Here’s How You Can Watch Classical Concerts During Quarantine


Amy Zhou

Watching concert performances is now easier than ever. (Image/Amy Zhou ’23)

Danielle Im, Print Staff Writer

In light of the global pandemic currently affecting every aspect of our lives, professional musicians and performers have had to make drastic changes to their work. In normal circumstances, it can be quite difficult to see live, professional, classical performances. Many people also find it difficult to enjoy classical music, as it is very different from the current pop songs that we are mostly all accustomed to. However, due to these special circumstances, many orchestras and venues have moved online, making the world of classical music much more accessible. Since many of us seem to have more time on our hands to explore new things, it is now easier than ever to listen to and watch professional classical performances. In addition to simply playing pieces, many ensembles offer other ways to learn about and enjoy their music. Here are a few that you might find interesting:

  • The London Philharmonic updates their website with free videos, Q&A sessions with musicians, and playlists of concerts that they would have performed.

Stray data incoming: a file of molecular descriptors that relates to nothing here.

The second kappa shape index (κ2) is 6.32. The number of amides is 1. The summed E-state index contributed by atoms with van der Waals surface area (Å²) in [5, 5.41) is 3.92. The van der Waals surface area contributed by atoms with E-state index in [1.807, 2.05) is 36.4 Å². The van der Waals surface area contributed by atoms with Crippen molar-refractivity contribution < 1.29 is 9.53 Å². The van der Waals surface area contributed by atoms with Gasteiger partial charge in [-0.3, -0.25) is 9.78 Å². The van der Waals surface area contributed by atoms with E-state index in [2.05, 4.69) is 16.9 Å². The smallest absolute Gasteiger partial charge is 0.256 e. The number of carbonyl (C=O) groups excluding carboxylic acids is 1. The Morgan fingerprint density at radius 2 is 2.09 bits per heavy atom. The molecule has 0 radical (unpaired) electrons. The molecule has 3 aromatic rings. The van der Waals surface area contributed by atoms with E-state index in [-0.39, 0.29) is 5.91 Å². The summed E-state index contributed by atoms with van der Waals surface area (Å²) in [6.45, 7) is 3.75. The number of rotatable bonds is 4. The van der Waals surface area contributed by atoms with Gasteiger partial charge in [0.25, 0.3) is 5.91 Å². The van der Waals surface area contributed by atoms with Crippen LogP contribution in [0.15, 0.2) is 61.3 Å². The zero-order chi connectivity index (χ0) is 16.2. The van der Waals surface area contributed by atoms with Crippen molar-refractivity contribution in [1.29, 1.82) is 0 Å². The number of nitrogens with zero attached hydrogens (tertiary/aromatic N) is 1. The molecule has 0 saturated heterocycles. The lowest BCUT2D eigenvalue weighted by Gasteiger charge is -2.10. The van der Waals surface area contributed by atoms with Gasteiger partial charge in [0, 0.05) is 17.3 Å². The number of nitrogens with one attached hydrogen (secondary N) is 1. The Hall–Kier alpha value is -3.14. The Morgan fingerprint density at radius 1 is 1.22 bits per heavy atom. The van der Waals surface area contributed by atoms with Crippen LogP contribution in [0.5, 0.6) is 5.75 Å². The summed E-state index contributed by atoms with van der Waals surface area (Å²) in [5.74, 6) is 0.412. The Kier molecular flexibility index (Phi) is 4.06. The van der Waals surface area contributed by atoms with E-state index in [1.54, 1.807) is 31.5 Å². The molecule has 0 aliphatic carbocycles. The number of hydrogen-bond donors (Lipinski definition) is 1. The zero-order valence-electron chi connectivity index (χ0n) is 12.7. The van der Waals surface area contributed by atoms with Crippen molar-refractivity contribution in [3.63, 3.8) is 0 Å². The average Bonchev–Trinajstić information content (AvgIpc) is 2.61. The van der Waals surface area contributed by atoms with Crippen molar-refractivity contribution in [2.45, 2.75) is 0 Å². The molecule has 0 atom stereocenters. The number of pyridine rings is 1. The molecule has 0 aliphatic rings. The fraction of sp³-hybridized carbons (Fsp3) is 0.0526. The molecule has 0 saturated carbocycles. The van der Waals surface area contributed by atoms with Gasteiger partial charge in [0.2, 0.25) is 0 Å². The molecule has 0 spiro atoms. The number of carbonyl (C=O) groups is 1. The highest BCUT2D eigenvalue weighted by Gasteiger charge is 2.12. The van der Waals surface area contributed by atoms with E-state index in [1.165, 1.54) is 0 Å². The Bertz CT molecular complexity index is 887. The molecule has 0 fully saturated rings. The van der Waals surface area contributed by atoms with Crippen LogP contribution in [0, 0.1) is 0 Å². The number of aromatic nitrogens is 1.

• The NY Philharmonic uploads radio and video broadcasts. They are also conducting a virtual tour, a “visit” to the places that the orchestra was scheduled to perform before the pandemic. 
  • The Vienna Philharmonic has recordings of their famous New Year’s concert, history of the orchestra, and videos highlighting different aspects of the orchestra.
  • The Berlin Philharmonic offers livestreams, spotlights on their musicians, interviews, and an archive of past concerts. Registration is required to access past concerts and livestreams, but it is free.
  • The Philadelphia Orchestra holds free concert recordings, master classes, and discussions. Registration is required but at no cost.
  • The Met Opera has a free, nightly opera stream, Q&A with performers, and informative articles on past performances. One of the most well-known classical music organizations, the Met combines visual aspects and music to make captivating performances.
  • The Paris Opera has videos of short performances and documentaries on a variety of topics.
  • Teatro alla scala, an opera house in Italy, has articles on the theater itself on the website, and they also have a page on Google Arts and Culture with online exhibits where you can explore the museum and theater.

These are just a few of the many classical performances that you can find online. There is a lot more to discover on different websites, likeYouTube, as well as other  streaming services. Who knows, maybe these videos will make you realize that you might like classical music after all.